“I had a heart transplant about four years ago that saved my life,” says Houston illustrator Michael Bise, discussing his latest exhibition, Born Again, premiering Jan 16 at Moody Gallery. Bise continues his poignant takes on family life with rich religious undertones, employing autobiographical themes from his distant and "newborn" past.
The title is throbbing with symbolic connotation. Four years ago, Bise, a University of Houston graduate and Hunting Art Prize winner, received a new heart that saved his life and essentially allowed him to be reborn and continue creating. The dense delivery of ideas through his artwork speaks of his journey through illness and the acceptance of mortality. “I have this preoccupation with death,” says Bise. “I basically had to accept the idea of dying.” Some of his previous works depict warped emergency room scenes, empty hospital beds and a young man hooked up to life support. All of these presentations are consistent within the vein of his personal understanding of mental conflict and impending fatality.
Raised in Flagstaff, Arizona, Bise was exposed to charismatic Pentecostalism, a religious sect associated with speaking in tongues and holy rolling. Growing up around the age of the televangelist, his early-life experience and religious exposure bleeds into his sketches. A consistent depiction within his works is an elderly person or couple placed in a typical, southern Americana-style room decorated with religious symbols. “The subjects in my drawings are real people from my past, my family members and occasionally myself…” he notes. Many of his sketches in Born Again are reminiscent of a family photo book from the '70s and '80s with a chilling alteration; the architecture is sometimes crooked giving the scene the tension of a nightmare.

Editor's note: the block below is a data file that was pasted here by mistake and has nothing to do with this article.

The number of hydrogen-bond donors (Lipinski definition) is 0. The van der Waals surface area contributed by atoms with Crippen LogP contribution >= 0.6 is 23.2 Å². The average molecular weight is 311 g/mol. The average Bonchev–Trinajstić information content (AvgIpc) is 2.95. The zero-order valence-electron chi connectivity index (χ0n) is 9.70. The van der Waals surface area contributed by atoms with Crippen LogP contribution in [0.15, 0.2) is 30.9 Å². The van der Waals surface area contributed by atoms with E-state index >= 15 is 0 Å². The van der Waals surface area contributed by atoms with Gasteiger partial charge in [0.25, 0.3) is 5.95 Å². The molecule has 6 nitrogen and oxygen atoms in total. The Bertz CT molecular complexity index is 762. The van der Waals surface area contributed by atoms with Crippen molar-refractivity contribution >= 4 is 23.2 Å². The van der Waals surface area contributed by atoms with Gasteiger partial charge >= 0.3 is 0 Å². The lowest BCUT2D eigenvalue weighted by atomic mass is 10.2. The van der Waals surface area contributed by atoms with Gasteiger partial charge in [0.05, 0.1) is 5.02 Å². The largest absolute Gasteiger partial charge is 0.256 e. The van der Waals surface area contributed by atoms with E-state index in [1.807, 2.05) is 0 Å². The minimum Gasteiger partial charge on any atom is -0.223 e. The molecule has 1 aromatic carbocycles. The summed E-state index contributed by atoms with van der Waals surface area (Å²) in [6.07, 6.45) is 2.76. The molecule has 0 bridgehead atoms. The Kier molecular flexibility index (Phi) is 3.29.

Graphite on paper is Michael Bise’s tool of choice when he constructs his art pieces. Bise pulls inspiration from two main sources: The early renaissance artists of the 1500s and 1600s and the great 19th century sketch experts. One of the most distinctive parts of his craft is the way that he depicts human facial features. What would seem like a normal scene is changed dramatically by the slight altering of facial gesture and formation. There are other small abstractions within his pieces that leave the viewer wondering the cause of the perceived stress. According to Bise, he developed his artistic voice “by just absorbing bits and pieces over time.” The elementary artistic device of pencil and paper, fused with the weighty context of his sketches, creates a palpable and captivating dichotomy.
Opening reception Saturday, Jan 16 at 2. Runs through Feb 20. Moody Gallery, 2815 Colquitt St. 713-526-9911. moodygallery.com